boygenius | End of Tour at The Wiltern
Julien Baker, Phoebe Bridgers and Lucy Dacus have been lumped together a lot. They’re under 25, still on the first legs of their musical careers. They’re women, dealing with the same problems of the industry. Plus, they fall under the indie genre umbrella. So when the three announced in August that they would be touring together in November, and that they would be releasing a collaborative EP, it seemed almost natural.
The members of boygenius—a name Dacus told The New York Times came from an inside joke about the way men are told they are geniuses “since they could hear, basically”—spent the last month on the road together, ending their tour on Friday night with a sold out show at The Wiltern in Los Angeles. Each singer-songwriter performed their own set before finally taking the stage together for the last time. By the end of it, it was clear that the three are an utterly captivating team, but not because they are the same. Instead, it is because they are different and because they lean on each other’s strengths to create something that is the true essence of friendship and collaboration.
There was a subtle awareness that the end was near from the moment Dacus stepped out and began to play through her set of methodical indie rock songs from her latest album, Historian. Between songs, she took a moment to express her gratitude for the two singers waiting backstage. “It’s always nice to know that the people you admire are good people, and I can vouch for them” she said before closing her set with “Night Shift” and hitting the high notes with ease.
Bridgers brought humor with her on stage, a juxtaposition the enrapturing sweet darkness of songs like “Killer” and “Funeral” from her 2017 debut album Stranger in the Alps. The LA native joked about how she had played The Wiltern once before, but that it didn’t count because it had been shortly after she’d regrettably decided to get bangs. Later, after performing “Demi Moore,” a song about sexting, she began to laugh, her white-blonde hair falling in front of her face. “I was just thinking, what if you were sexting someone and just started rhyming everything?” It wasn’t hard to guess that she had probably provided many laughs while on the road.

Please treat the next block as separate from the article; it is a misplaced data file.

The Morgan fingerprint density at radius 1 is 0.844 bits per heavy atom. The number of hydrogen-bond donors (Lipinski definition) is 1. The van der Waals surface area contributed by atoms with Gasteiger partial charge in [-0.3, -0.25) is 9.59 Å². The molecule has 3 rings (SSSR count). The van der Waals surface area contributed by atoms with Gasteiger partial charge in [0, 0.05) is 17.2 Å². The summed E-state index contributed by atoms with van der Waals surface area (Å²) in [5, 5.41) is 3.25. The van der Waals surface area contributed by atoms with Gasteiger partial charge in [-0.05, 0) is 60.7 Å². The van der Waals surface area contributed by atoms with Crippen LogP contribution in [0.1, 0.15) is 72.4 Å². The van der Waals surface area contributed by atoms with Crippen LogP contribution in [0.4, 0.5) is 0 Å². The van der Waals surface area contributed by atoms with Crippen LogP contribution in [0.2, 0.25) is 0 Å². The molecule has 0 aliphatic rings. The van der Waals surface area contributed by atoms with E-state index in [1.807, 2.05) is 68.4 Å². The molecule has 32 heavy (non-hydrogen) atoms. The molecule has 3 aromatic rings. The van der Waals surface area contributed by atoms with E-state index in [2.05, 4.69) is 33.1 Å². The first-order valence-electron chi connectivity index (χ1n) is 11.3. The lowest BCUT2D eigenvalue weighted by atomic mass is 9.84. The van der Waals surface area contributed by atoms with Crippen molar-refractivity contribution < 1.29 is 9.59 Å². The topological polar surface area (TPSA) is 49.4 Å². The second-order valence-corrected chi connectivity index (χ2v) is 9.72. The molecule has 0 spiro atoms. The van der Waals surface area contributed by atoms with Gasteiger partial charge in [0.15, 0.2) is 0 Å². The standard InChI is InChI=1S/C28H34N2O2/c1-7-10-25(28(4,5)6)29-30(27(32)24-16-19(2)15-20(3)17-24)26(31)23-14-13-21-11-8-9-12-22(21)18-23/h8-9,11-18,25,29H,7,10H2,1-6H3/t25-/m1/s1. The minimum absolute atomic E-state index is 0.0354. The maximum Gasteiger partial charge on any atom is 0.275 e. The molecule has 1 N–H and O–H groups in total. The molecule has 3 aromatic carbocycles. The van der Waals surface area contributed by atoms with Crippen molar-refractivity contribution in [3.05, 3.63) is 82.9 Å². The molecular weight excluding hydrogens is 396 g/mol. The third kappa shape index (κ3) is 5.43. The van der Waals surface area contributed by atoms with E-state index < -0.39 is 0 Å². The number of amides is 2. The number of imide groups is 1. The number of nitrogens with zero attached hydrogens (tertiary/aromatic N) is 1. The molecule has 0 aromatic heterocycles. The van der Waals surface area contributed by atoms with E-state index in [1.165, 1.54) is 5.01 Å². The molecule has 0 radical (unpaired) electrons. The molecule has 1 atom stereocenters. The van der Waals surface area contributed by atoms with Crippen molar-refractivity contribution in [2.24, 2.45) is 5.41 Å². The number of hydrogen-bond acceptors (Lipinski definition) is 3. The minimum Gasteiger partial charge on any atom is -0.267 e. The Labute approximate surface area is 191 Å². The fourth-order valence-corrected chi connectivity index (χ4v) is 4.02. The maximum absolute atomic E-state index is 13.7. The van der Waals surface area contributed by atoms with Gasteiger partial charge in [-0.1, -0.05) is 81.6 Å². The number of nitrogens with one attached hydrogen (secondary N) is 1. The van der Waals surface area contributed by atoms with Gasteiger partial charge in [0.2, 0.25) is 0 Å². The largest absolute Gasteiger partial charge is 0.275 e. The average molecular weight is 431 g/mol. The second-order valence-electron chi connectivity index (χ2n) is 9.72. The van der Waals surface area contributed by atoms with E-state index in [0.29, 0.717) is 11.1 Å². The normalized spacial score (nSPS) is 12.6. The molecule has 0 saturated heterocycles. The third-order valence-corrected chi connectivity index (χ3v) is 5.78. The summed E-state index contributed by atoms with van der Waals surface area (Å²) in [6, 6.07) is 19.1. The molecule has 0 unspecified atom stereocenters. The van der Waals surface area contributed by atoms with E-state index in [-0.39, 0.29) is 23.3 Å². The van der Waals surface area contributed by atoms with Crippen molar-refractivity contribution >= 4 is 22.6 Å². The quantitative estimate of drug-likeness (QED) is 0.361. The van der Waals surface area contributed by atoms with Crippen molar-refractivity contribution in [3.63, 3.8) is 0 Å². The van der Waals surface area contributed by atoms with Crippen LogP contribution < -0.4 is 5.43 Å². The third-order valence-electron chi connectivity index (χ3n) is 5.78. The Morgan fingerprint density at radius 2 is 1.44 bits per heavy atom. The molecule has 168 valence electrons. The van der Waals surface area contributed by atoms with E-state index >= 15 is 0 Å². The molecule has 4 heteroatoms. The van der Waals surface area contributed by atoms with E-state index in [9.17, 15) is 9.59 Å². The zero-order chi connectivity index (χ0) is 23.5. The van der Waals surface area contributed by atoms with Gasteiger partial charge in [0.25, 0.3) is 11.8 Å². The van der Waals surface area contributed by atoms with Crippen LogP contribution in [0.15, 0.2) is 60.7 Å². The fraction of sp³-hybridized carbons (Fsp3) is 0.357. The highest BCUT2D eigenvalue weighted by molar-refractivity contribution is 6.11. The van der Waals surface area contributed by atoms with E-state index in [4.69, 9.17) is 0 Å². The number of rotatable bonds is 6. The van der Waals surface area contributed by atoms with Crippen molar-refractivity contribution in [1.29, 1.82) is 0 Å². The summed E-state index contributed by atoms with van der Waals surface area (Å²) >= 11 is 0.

Baker was all business, strolling on stage and swinging her rainbow-strapped guitar over her shoulder with ease. Unlike Bridgers, she didn’t talk much. Instead, she let the gut-wrenching heartbreak of songs like “Sour Breath” and “Sprained Ankle” wash over us. Those in the audience on Friday also got a surprise during Baker’s set when she brought out The National’s Matt Berninger to premiere new duet version of Berninger’s “All I Want,” which will be released as a 7” single with proceeds going to Planned Parenthood. Before closing her set with “Appointments,” she looked out at the packed theater and said in a quiet voice that hardly matched the power vocals she had been delivering all night, “I can’t believe this is the last show.”
But that hovering presence of the end wasn’t coming from just the women of boygenius. It was emulating from the audience as well. Even though they were multiple beers and a couple tokes deep, they were right there with Baker, Bridgers and Dacus as they walked on stage together one last time. The whole room danced to along to “Bite the Hand” and sang along softly to a chilling acoustic cover of The Killer’s “Read My Mind.” When the women joined each other center stage behind a single microphone to sing “Ketchum, ID,” the final song of the EP and of the night, none of them could contain it any longer and tears began to fall. The audience was with them, though, cheering louder and louder until they were ready to continue. Then the crowd fell silent, despite the fact that they had sung along to every other song, allowing Baker’s power, Bridger’s sweetness and Dacus’ soulfulness to blend and harmonize one last time.
You didn’t need to be a member of boygenius to know that Friday night was the end of something special. After seeing the way they brought out the best in each other on stage and in the studio, all we can hope for now is more.